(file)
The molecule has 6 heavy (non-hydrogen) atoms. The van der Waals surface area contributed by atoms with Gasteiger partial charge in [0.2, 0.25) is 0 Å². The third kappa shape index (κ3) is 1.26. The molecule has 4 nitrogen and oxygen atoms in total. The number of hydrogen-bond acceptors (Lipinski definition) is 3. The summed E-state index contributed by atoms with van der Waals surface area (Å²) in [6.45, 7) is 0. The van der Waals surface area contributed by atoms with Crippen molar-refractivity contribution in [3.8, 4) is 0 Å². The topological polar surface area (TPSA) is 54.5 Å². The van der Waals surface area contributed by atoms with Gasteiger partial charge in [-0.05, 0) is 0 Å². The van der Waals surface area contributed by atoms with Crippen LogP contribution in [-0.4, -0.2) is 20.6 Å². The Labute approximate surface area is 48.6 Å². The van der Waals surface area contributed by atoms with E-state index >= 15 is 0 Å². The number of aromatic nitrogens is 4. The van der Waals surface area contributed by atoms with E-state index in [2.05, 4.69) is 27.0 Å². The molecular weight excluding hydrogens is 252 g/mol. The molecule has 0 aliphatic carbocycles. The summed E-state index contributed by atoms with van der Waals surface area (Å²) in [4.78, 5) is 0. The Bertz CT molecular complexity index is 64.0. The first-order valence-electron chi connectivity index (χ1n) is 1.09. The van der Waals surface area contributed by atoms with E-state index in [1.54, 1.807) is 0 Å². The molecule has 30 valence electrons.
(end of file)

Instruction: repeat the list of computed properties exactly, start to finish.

The molecule has 6 heavy (non-hydrogen) atoms. The van der Waals surface area contributed by atoms with Gasteiger partial charge in [0.2, 0.25) is 0 Å². The third kappa shape index (κ3) is 1.26. The molecule has 4 nitrogen and oxygen atoms in total. The number of hydrogen-bond acceptors (Lipinski definition) is 3. The summed E-state index contributed by atoms with van der Waals surface area (Å²) in [6.45, 7) is 0. The van der Waals surface area contributed by atoms with Crippen molar-refractivity contribution in [3.8, 4) is 0 Å². The topological polar surface area (TPSA) is 54.5 Å². The van der Waals surface area contributed by atoms with Gasteiger partial charge in [-0.05, 0) is 0 Å². The van der Waals surface area contributed by atoms with Crippen LogP contribution in [-0.4, -0.2) is 20.6 Å². The Labute approximate surface area is 48.6 Å². The van der Waals surface area contributed by atoms with E-state index >= 15 is 0 Å². The number of aromatic nitrogens is 4. The van der Waals surface area contributed by atoms with E-state index in [2.05, 4.69) is 27.0 Å². The molecular weight excluding hydrogens is 252 g/mol. The molecule has 0 aliphatic carbocycles. The summed E-state index contributed by atoms with van der Waals surface area (Å²) in [4.78, 5) is 0. The Bertz CT molecular complexity index is 64.0. The first-order valence-electron chi connectivity index (χ1n) is 1.09. The van der Waals surface area contributed by atoms with E-state index in [1.54, 1.807) is 0 Å². The molecule has 30 valence electrons.